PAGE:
Monday, January 26, 2015

The Paleo Review Ranch Dressing Blend

Happy New Year!  Can you believe that it's already the end of January?  I can't.  Today's post is a seasoning blend that I've been playing around with for almost a year.  Yes, a year.  I meant to get this posted a long time ago, but slowly it turned into a mountain of a post in my mind.  I have to remind myself that none of you know the plans I make in my mind and y'all won't miss a thing so long as the post provides some good information.  So here we go up the Paleo Ranch Seasoning, a.k.a. Poor Man's Sunny Paris, mountain.  

So, about a year ago, while going through my Pinterest feed, I started seeing several recipes that used ranch dressing mix to create quick and easy meals.  They all looked so yummy, but I know that there are a lot of nasty ingredients hiding in that hidden valley that shouldn't show up on my plate.  I figured, there has to be a paleo friendly way to get those flavors.  I found this recipe at Gimme Some Oven.  At first, I made the recipe as written omitting the dry buttermilk, but over time, I made two additional changes that made it a little more "ranchy" to me.  

I started using this blend on just about everything.  As I did, I realized that it had the same flavor profile as one of my favorite Penzey's blends, Sunny Paris.  Joy.  I love Sunny Paris, but it's such a versatile blend that when you start using it, it gets pricey to buy.  I've started calling my blend my Poor Man's Sunny Paris.  I almost made that the title of the post, but I don't want to ruffle Penzey's feathers by doing so.  Without further adieu, here is the recipe as I make it in my house. 

The Paleo Review Ranch Dressing Blend (a.k.a Poor Man's Sunny Paris) 

2 T       Dried Parsley
2 tsp.    Dried Dill 
2 tsp.    Garlic Powder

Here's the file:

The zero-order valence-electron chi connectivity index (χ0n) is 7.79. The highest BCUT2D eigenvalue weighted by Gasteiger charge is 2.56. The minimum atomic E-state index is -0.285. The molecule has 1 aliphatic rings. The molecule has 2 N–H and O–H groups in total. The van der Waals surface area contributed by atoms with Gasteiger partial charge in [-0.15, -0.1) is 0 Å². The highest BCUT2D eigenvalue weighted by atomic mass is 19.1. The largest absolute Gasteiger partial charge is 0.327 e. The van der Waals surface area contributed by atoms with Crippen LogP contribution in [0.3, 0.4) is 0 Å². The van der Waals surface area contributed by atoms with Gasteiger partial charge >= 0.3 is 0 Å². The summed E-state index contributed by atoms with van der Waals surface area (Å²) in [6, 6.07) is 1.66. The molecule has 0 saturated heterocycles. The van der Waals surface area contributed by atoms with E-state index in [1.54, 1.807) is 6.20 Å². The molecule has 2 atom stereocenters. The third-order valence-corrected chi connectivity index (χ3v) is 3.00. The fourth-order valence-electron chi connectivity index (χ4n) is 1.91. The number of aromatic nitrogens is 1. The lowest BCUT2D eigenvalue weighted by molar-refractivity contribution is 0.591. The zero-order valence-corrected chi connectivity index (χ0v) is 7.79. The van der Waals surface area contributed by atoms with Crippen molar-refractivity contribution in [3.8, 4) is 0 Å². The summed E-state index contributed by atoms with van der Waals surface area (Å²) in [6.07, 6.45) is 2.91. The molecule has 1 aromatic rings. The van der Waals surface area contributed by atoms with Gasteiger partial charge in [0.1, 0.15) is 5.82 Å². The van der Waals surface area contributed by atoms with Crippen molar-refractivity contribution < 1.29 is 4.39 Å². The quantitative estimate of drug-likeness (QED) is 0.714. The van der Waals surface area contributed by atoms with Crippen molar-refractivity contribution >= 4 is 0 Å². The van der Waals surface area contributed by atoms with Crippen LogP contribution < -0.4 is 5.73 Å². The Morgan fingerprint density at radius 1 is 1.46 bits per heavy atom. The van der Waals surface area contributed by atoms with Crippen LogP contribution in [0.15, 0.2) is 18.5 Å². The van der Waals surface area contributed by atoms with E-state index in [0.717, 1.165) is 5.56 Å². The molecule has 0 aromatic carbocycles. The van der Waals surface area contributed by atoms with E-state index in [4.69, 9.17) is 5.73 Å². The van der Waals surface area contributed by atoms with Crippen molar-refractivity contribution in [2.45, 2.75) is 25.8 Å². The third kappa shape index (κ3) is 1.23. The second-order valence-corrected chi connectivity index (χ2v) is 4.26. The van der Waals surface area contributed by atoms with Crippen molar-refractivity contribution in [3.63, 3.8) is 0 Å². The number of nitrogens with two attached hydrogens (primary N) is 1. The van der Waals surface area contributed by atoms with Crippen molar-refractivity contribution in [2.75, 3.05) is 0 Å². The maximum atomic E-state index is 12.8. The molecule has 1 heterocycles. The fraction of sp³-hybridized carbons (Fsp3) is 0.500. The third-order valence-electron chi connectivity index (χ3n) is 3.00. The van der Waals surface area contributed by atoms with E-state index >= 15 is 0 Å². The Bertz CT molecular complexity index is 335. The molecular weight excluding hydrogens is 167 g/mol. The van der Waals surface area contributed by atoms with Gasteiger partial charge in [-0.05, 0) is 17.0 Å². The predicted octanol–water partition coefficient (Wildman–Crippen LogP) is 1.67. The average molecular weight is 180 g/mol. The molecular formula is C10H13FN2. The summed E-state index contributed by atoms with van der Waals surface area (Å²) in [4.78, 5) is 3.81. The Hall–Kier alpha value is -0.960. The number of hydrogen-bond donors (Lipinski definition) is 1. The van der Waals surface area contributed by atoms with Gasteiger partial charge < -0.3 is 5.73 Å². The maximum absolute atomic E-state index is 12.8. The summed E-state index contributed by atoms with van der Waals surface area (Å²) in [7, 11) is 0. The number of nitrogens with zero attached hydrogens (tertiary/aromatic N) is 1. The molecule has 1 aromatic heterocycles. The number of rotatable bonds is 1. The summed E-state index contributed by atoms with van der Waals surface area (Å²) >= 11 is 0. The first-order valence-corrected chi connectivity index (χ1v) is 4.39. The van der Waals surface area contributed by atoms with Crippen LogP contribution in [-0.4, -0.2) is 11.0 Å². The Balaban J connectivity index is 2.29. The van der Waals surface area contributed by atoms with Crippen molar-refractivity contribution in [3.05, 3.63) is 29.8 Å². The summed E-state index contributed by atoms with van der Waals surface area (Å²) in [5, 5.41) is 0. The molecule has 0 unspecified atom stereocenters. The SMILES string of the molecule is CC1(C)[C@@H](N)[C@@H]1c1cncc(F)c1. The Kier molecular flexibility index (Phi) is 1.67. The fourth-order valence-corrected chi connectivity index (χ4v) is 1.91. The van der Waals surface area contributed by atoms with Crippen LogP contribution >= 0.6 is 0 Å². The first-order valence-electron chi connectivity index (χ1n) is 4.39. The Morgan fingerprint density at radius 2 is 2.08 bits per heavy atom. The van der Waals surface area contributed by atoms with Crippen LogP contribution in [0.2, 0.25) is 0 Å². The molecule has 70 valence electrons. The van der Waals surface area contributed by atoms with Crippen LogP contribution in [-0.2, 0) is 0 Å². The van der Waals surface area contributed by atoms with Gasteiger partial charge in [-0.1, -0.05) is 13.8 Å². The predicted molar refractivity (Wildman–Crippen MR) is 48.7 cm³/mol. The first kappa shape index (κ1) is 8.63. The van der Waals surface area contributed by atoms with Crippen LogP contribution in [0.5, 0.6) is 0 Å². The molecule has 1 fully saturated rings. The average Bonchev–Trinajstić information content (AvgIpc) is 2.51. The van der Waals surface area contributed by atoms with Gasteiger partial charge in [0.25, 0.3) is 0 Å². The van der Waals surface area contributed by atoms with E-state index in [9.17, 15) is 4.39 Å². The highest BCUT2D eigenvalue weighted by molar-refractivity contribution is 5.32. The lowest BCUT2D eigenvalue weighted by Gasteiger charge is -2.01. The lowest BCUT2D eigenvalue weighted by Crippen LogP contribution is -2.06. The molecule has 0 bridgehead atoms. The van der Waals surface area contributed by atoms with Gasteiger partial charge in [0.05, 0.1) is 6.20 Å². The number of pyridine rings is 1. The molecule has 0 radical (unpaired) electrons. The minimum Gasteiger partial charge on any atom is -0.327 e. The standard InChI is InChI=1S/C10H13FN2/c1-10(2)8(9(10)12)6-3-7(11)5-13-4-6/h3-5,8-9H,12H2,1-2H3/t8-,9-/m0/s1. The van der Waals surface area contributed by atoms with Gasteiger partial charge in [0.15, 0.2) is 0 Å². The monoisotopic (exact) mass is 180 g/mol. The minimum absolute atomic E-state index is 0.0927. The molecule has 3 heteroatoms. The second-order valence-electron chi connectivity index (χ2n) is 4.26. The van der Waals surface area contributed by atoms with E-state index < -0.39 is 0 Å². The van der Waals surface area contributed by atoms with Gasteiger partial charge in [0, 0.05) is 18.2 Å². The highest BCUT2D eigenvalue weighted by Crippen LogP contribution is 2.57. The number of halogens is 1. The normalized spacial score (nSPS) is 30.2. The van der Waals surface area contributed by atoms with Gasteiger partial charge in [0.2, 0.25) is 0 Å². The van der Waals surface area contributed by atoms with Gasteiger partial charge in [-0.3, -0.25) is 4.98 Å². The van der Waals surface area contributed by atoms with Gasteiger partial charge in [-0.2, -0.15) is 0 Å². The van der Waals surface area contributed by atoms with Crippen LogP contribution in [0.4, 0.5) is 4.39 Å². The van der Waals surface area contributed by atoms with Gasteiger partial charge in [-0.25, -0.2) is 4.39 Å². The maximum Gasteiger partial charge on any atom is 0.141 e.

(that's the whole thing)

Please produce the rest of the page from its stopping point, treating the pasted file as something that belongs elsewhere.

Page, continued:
2 tsp.    Onion Powder
2 tsp.    Dried Onion Flakes
1-2 tsp. Ground Black Pepper (adjust to your taste)
2 tsp.    Salt (adjust to your taste or make a salt free version)

This couldn't be simpler to make.  Just measure out the ingredients, and mix.  I often save empty spice jars, so I actually use a funnel and and put the ingredients directly into the jar, lid on, and shake. I found this awesome collapsible silicone funnel at Big Lots for about 2 bucks that I love to use for this because I can smoosh the funnel to unclog any herb/spice blockages rather than tap the funnel that usually for me leads to a mess.  With that said, no special equipment needed.  

My usual set up.

Measure and funnel into the jar.

Smoosh if needed.
Lid on, shake, and enjoy!

I usually make at least 3 batches at a time.  If you buy your herbs in bulk, this really can become quite cheap to make.  In Austin, we have Natural Grocer's that sell good quality herbs spices in bulk bags like these. 

If you're not sensitive to black pepper, correct me if I am wrong, but this blend is AIP compliant to boot!  

As for the salt, I played around with different amounts and you may want to play with the amounts as well.  I like having the salt in the blend as it kicks up the ranch flavor and I'm not afraid of salt.  I've made it without salt and have always had to salt my food after, which I guess is fine if you want to use less salt.  I guess my point is, you can make this salt free, but it won't be as good, in my opinion.  

So what can you do with this blend?  Everything.